Table of Contents Author Guidelines Submit a Manuscript
International Journal of Microbiology
Volume 2014 (2014), Article ID 238575, 6 pages
Research Article

Occurrence of Bordetella Infection in Pigs in Northern India

Section of Epidemiology, Centre for Animal Disease Research and Diagnosis (CADRAD), Indian Veterinary Research Institute (IVRI), Izatnagar, Bareilly 243122, India

Received 15 July 2013; Revised 14 October 2013; Accepted 21 October 2013; Published 12 January 2014

Academic Editor: Michael McClelland

Copyright © 2014 Sandeep Kumar et al. This is an open access article distributed under the Creative Commons Attribution License, which permits unrestricted use, distribution, and reproduction in any medium, provided the original work is properly cited.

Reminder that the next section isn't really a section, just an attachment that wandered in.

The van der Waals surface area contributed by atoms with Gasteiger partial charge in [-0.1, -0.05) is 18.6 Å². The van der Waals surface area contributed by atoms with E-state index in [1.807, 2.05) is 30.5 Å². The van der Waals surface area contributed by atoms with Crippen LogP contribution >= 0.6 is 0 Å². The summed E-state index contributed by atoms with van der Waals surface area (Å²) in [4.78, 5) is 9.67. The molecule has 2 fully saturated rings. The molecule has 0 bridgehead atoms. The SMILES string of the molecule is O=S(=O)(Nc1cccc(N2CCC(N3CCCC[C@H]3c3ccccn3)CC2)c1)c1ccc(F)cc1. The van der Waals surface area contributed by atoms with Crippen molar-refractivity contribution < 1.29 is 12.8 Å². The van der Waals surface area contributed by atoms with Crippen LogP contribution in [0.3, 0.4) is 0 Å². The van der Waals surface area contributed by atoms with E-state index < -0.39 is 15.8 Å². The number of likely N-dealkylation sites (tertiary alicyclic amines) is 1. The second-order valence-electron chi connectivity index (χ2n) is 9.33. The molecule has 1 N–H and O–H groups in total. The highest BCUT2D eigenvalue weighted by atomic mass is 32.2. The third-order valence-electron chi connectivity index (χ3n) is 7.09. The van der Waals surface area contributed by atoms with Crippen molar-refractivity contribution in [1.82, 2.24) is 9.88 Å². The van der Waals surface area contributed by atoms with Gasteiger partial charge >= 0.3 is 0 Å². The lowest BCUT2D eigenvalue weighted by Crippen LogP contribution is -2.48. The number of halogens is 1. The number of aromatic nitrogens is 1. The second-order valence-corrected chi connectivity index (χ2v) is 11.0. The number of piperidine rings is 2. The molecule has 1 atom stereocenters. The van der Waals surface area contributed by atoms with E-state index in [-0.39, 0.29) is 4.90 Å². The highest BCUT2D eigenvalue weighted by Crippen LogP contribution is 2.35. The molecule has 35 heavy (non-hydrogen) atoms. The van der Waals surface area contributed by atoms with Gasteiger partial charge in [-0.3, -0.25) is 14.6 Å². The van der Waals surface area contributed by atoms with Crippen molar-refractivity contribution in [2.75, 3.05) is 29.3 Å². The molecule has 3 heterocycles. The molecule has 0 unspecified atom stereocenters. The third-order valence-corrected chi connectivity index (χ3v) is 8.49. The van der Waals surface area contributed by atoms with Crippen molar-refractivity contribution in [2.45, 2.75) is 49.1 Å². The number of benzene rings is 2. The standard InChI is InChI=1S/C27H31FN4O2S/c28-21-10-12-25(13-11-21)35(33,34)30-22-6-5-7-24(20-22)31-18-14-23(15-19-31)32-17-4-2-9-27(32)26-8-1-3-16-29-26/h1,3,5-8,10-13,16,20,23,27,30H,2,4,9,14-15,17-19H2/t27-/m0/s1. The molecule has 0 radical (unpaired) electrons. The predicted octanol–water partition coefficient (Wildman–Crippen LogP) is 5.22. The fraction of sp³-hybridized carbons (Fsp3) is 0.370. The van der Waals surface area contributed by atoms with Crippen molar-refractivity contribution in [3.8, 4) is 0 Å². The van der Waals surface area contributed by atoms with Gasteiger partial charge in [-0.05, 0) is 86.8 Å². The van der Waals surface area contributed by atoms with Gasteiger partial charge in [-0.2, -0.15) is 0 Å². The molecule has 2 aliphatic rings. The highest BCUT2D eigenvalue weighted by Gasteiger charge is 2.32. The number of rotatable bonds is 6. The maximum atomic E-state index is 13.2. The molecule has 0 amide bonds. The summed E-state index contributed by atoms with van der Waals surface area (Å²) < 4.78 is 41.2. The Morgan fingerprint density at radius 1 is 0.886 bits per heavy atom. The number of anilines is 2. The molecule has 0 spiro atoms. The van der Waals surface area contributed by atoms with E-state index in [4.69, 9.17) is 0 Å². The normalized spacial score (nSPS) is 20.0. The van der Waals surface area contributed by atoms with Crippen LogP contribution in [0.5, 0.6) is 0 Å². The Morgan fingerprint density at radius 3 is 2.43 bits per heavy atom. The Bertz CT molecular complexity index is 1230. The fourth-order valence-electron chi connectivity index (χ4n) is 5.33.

Bordetella bronchiseptica infection causing atrophic rhinitis in pigs is reported from almost all countries. In the present study, occurrence of Bordetella infection in apparently healthy pigs was determined in 392 pigs sampled to collect 358 serum samples and 316 nasal swabs from Northern India by conventional bacterioscopy, detection of antigen with multiplex polymerase chain reaction (mPCR), and detection of antibodies with microagglutination test (MAT) and enzyme linked immune-sorbent assay (ELISA). Bordetella bronchiseptica could be isolated from six (1.92%) nasal swabs. Although isolates varied significantly in their antimicrobial sensitivity, they had similar plasmid profile. The genus specific and species specific amplicons were detected from 8.2% and 4.4% nasal swabs using mPCR with alc gene (genus specific) and fla gene and fim2 gene (species specific) primers, respectively. Observations revealed that there may be other bordetellae infecting pigs because about 50% of the samples positive using mPCR for genus specific amplicons failed to confirm presence of B. bronchiseptica. Of the pig sera tested with MAT and ELISA for Bordetella antibodies, 67.6% and 86.3% samples, respectively, were positive. For antigen detection mPCR was more sensitive than conventional bacterioscopy while for detection of antibodies neither of the two tests (MAT and ELISA) had specificity in relation to antigen detection. Study indicated high prevalence of infection in swine herds in Northern India.